"To be clear," Esper said, "we are not abandoning our Kurdish partner forces, and US troops remain with them in other parts of Syria." 

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    Speaking alongside Esper, General Mark Milley, the chairman of the Joint Chiefs of Staff, described the Turkish military operations across the border into Syria as "still relatively limited".  The operation had so far been carried out near two Syrian villages by about 1,000 members of the Turkish-backed Free Syrian Army and hundreds of Turkish commando forces.

    Milley added that the SDF were still guarding the camps holding ISIL prisoners in Kurdish areas. However, on Friday, a media official with the SDF said five ISIL fighters broke out of a prison in Qamishli, one of the main Kurdish towns in northeastern Syria, following Turkish shelling nearby. 

    Milley called on Syrian Kurds to show restraint so that a diplomatic solution might emerge.

    The US is "encouraging them to not overreact at this point and to try to tamp things down in order to allow some sort of diplomatic resolution", he said. 

    'Three choices'

    US President Donald Trump, on Thursday, laid out what he described as Washington's three options in dealing with the escalating situation. 

    "We have one of three choices: Send in thousands of troops and win Militarily, hit Turkey very hard Financially and with Sanctions, or mediate a deal between Turkey and the Kurds!" Trump tweeted. 

    "I hope we can mediate," Trump said later in the day, when asked by reporters about the Tweet.

    But a senior Turkish official in Washington told the Associated Press that such an offer would likely not be welcomed in Ankara due to Turkey's opposition to negotiating with groups they consider "terrorists".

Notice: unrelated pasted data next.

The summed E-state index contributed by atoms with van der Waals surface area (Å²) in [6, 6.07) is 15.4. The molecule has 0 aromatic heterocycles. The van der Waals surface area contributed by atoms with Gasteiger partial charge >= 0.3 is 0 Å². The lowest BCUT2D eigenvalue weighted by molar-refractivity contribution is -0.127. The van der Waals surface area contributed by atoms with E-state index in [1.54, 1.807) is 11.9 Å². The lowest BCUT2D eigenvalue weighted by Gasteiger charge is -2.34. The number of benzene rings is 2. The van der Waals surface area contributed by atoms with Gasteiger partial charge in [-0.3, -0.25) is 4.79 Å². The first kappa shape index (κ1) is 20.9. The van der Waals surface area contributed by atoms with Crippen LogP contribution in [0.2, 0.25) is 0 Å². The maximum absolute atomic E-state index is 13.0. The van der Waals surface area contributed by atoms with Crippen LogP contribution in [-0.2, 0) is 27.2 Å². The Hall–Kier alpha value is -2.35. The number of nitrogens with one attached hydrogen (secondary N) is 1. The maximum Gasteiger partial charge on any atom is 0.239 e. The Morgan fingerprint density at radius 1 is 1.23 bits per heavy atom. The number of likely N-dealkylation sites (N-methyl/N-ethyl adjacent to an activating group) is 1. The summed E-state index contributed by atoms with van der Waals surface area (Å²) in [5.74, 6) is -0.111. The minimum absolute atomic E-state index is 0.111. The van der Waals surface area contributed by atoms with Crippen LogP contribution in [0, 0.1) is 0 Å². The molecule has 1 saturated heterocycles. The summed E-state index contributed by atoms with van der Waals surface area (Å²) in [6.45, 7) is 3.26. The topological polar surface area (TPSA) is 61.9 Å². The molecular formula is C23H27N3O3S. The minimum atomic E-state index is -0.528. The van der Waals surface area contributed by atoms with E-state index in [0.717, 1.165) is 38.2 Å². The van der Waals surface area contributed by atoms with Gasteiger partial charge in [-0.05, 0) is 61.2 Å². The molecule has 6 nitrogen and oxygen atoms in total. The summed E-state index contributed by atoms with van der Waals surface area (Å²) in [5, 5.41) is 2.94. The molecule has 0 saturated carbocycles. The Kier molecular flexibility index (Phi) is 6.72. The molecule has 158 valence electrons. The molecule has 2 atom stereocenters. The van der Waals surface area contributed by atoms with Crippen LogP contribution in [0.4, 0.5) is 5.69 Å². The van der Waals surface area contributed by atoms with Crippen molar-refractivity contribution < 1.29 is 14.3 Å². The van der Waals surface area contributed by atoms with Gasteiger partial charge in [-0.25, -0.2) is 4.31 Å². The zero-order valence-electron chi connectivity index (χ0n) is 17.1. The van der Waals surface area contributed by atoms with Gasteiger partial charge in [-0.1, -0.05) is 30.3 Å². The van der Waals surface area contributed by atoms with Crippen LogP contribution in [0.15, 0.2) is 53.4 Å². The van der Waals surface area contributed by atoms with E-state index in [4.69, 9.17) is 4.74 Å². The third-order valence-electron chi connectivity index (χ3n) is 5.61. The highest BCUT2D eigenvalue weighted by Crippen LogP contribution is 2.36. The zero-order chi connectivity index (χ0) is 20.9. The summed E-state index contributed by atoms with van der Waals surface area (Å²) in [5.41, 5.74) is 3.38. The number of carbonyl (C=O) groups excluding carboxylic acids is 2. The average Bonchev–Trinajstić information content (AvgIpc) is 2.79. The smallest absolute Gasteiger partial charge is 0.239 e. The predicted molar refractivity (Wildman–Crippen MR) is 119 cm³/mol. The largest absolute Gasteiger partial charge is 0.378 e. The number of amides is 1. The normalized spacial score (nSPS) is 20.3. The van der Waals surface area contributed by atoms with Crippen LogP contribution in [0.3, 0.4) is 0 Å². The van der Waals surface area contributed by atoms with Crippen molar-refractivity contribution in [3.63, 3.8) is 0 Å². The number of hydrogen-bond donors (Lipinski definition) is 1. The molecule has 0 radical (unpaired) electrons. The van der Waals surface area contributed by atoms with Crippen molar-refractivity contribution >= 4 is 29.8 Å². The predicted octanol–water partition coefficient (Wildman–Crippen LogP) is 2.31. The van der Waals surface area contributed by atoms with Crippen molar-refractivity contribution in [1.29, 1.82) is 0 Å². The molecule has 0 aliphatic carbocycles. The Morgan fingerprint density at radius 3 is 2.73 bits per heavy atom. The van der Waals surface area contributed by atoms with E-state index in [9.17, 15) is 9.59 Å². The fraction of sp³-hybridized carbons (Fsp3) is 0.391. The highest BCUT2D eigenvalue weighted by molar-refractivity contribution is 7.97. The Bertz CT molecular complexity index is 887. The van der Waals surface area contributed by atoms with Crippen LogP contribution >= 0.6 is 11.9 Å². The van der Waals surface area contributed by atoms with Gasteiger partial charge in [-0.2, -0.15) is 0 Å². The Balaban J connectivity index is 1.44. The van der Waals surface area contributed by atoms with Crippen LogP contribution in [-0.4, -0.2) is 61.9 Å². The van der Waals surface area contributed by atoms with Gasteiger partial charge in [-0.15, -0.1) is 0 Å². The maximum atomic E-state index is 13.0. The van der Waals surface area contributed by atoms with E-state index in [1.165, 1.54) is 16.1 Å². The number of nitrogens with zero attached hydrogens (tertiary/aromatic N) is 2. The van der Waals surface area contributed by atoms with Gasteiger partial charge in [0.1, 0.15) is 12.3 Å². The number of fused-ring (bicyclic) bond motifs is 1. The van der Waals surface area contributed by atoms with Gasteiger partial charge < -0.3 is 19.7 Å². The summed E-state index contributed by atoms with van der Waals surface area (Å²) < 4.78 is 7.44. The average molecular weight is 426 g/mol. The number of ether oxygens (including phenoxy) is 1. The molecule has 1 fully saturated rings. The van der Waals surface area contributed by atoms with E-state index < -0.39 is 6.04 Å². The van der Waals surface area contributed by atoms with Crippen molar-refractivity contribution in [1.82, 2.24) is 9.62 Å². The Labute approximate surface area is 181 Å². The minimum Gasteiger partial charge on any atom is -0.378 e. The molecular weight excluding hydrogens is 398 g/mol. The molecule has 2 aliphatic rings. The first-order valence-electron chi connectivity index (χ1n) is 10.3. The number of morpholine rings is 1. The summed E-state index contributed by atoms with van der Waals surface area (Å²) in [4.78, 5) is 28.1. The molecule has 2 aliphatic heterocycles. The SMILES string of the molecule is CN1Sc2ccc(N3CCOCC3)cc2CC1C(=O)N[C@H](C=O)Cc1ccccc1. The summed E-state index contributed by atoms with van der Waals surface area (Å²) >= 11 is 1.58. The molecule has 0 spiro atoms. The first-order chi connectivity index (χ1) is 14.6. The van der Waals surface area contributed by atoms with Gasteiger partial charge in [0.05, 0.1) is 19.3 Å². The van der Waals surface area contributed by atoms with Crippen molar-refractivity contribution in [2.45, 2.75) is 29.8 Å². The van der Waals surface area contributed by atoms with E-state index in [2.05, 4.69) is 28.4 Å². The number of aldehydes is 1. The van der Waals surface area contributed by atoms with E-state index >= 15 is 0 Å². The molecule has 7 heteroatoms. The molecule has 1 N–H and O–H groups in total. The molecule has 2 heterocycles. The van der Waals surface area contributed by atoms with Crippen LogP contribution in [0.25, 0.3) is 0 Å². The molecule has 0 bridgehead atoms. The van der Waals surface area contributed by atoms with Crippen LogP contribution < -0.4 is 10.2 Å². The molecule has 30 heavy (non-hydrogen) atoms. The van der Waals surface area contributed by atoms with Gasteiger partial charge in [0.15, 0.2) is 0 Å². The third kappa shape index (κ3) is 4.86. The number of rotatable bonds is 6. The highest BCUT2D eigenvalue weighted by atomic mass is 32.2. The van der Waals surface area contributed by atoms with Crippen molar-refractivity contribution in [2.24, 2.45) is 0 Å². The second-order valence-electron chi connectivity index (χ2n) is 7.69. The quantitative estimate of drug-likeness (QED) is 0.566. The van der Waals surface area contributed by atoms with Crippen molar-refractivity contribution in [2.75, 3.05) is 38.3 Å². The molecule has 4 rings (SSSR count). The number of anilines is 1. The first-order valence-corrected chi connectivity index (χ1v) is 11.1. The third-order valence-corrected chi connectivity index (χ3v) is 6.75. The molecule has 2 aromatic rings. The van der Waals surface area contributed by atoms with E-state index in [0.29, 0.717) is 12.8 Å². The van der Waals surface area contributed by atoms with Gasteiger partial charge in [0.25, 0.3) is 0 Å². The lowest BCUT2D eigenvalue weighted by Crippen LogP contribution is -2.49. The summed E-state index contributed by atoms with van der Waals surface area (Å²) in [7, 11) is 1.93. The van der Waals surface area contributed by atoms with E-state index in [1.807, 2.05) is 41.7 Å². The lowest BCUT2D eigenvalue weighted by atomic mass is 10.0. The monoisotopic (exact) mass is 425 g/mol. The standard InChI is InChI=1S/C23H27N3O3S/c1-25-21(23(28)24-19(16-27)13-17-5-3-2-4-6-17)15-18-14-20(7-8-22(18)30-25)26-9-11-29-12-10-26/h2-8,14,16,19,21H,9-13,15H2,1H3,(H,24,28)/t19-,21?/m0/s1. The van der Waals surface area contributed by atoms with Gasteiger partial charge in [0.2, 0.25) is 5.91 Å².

The human cost of Turkey's military action in Syria

    The official, who was not authorised to discuss the matter publicly and spoke on condition of anonymity, said previous efforts to broker deals with the Kurds had failed because negotiating "will not change their basic motivation and will not change their tactics".

    The official reiterated that Turkey would halt the operation and withdraw its forces only after the border area was cleared of "terrorists" but would not stay in Syria "one more day than is necessary".

    The United Nations estimates 100,000 people have been displaced from the fighting since Wednesday. 

    The violence has also reportedly forced the evacuation of several camps housing Syrians who had been internally displaced in previous fighting during eight years of civil war in the country. The medical charity Doctors Without Borders (Medecins Sans Frontieres, or MSF) said several hospitals had also been forced to close. 

    In addition to Mnuchin's threat of sanctions on Friday, members of the US Congress have also promised to introduce legislation to impose sanctions on Turkey over its Syria operation. 

    Those efforts are being led by Republican Senator Lindsey Graham, who is usually a staunch Trump supporter, and Republican Representative Liz Cheney. 

    SOURCE: Al Jazeera and news agencies